Nuclear power supporters here have all but conceded defeat in a Saturday vote that will be the first referendum on nuclear power in the United States since the Three Mile Island nuclear reactor accident.

"It looks like we're going to get beat pretty good," said Austin attorney John Rogers, campaign manager for the pro nuclear Committee for Economic Energy. "It [the Pennsylvania reactor accident] has hurt us a bunch.

Rogers, who predicted that antinuclear forces will win by "about 60-40 percent," said the nuclear vote was "close to an even race" until the Three Mile Island accident.

He said that accident has been decisive in turning Austin voters against further participation in a four-city joint venture to build two 1,200 megawatt nuclear generators near coastal Bay City, Tex., some 150 miles from Austin.

The anti-nuclear Citizens for Economical Energy also are predicting victory, although by a more cautious to 53 to 47 percent, but maintain they would have won the election even without the Three Mile Island accident.

There are four nuclear energy-related questions on Saturday's ballot here, sparking up an otherwise lack-luster election in which the mayor and incumbent city council members are expected to win reelection.

Proposition 1, which is supported by the city's business leaders and by a 4-to-3 city council majority, would authorize sale of more than $215 million in city bonds backed by the city owned electric system, to finance Austin's 16 percent share in the "South Texas Nuclear Project."

The city has already sold more than $160 million in bonds for the project, which is also funded by San Antonio's municipal power system and by private utility companies in Houston and Corpus Christi.

The additional $215 million in bonds would cover construction cost overruns on the project, now scheduled for completion in 1982, and help purchase a start-up supply of nuclear fuel.

Proposition 2 would authorize the council to sell all of Austin's share in the South Texas Nuclear Project, with the other project participants the most likely customers.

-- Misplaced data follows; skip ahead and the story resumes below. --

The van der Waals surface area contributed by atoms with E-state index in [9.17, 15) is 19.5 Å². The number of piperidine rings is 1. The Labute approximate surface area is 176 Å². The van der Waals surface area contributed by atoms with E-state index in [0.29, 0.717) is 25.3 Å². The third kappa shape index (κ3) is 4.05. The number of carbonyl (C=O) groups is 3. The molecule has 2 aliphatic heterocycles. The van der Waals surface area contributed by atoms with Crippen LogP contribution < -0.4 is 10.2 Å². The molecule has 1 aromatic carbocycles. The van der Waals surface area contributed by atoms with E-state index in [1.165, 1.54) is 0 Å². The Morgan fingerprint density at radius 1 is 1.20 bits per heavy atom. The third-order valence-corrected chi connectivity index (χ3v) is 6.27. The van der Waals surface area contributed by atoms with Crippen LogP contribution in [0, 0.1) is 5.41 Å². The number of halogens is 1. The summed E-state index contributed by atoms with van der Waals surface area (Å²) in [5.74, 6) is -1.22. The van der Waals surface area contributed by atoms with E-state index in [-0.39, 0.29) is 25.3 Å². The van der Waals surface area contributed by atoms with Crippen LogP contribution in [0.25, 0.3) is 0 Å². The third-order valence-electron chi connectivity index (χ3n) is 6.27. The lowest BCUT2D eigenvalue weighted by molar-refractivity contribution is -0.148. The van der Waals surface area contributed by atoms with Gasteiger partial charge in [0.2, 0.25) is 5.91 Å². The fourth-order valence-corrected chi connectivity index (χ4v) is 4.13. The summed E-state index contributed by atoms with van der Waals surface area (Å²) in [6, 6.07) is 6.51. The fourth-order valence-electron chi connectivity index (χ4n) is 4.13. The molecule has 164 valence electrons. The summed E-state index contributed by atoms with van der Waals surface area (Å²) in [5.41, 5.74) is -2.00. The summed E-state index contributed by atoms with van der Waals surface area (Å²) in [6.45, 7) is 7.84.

Proposition 3 calls for the sale of $433.9 million in bonds-twice as much as Proposition-1 for building a lignite fueled electrical generating plant, while Proposition 4 would commit proceeds from the sale of Austin's portion of the nuclear project to building the lignite plant. Lignite is a strip-mined low-grade coal common in east Texas.

City officials say Propositions 3 and 4 are on the ballot because the bond compact accompanying the city's $160 million bond sale for the nuclear project in 1973 mandated that those bond funds be spent for power plant construction.

Anti-nuclear advocates, however, contend that the city council's pro-nuclear majority added Propositions 3 and 4 to the ballot as a device to make nuclear power look cheap by comparison.

There is no active campaign support for either Propositions 3 or 4 and most local political observers expect both questions to fail.

As the similar names adopted by the pro- and anti-nuclear forces suggest, the battle over Austin's role in the south Texas Nuclear Project has been fought out primarily along economic lines.

The pro-nuclear Committee for Economic Energy maintains that, construction cost overruns notwithstanding, nuclear power is the cheapest future energy supply available to the city.

More than 70 percent of Austin's power is currently generated from plants fueled by natural gas, they say, and state and federal energy regulations require development of alternative generating sources within the next 10 years.

But the anti-nuclear Citizens for Economical Energy predict those regulations will be lifted in the wake of discoveries of plentiful new supplies of natural gas in the United States and Mexico.

There have been four other votes on nuclear power in Austin since 1972, with each side having won two votes up until now.

If anti-nuclear forces win Saturday, Jones said, local activists will begin efforts to halt construction of the South Texas Nuclear Project altogether, beginning with a demonstration at the construction site in June.